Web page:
Dear IRR News subscriber,
The 1980s was a time when the New Right, with its most influential journal The Salisbury Review, edited by Roger Scruton, had a poisonous hold over mainstream debates on race, nation and culture. Now, in the wake of the ‘no’ vote in the Scottish referendum, David Cameron is building an ever-divisive and dangerous rightwing populism around one of Scruton’s most ubiquitous themes – Englishness. With a nod to Nigel Farage, UKIP and belligerent southern suburban Conservatism, Cameron has championed the forgotten English, promising ‘English votes for English laws’.
An equally divisive figure on the Right who held sway in the 1980s was the Bradford headmaster Ray Honeyford. This week, in ‘The rehabilitation of a “race martyr”‘, Jon Burnett shows how Honeyford’s crude ideas about the cultural deficit of BME communities are being resurrected and sanitised in a number of recent articles and even a Radio 4 documentary which revisited the so-called Honeyford affair. We also review the play Albion, focusing on the fictional group the English Protection Army. The writer claims the play explores the question over ‘whether the left wing have to bare some responsibility for the far right’ in England today, challenging liberal views of the far-Right in the process. It fails, disastrously!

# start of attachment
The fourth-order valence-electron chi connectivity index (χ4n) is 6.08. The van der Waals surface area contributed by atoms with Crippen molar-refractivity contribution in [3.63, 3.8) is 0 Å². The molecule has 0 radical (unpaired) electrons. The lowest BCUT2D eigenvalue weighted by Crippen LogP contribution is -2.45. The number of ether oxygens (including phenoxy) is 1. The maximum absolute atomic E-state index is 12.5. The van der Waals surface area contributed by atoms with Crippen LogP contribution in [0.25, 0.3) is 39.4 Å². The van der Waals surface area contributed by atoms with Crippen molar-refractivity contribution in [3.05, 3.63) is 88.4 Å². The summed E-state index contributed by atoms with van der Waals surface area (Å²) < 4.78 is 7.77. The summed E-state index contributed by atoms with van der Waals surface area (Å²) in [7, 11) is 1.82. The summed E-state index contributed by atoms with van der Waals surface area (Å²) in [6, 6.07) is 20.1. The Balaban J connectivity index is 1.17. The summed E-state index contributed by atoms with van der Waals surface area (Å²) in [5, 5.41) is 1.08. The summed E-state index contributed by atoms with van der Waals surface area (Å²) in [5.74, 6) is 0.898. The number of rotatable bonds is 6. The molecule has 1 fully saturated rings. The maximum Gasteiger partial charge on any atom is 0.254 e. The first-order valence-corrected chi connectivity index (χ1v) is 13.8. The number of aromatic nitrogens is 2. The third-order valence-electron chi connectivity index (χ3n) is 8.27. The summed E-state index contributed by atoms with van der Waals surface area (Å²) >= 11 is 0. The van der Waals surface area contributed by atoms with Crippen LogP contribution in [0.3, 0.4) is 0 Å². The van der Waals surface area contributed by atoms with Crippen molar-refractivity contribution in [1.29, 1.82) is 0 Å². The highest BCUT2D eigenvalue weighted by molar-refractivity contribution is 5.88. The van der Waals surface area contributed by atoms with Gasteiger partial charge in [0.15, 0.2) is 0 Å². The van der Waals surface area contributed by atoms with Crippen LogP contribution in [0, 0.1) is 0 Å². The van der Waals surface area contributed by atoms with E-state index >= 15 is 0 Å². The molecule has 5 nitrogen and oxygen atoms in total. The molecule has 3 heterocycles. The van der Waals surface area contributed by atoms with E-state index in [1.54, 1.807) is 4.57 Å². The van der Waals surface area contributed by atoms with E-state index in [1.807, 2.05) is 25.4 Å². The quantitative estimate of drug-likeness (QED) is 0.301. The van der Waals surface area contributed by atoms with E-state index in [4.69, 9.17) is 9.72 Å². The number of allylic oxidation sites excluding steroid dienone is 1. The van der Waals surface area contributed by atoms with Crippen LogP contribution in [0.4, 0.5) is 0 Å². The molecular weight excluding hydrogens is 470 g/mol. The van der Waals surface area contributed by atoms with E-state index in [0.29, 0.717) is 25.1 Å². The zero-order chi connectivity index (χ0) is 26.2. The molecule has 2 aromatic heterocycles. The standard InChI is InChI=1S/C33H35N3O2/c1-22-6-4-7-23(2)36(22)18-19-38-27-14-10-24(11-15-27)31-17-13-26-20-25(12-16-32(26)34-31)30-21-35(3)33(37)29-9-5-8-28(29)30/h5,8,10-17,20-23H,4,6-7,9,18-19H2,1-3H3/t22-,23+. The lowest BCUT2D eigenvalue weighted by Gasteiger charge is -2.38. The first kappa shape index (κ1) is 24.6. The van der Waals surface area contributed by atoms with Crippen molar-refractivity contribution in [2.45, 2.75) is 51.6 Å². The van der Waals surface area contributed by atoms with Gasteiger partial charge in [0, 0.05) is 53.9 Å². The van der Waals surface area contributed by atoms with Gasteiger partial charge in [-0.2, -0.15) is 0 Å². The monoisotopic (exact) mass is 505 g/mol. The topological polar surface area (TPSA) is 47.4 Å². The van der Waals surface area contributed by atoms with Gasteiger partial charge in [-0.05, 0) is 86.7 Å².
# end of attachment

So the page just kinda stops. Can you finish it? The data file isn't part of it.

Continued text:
Popular racism is examined in depth in the latest broadcast of Race & Class Radio, which focuses on race-related murders since the publication of the Macpherson Report in 1999. And finally, we reproduce a letter co-written by three organisations taking on a series of aggressive Daily Express stories about asylum seekers in the UK.
IRR News Team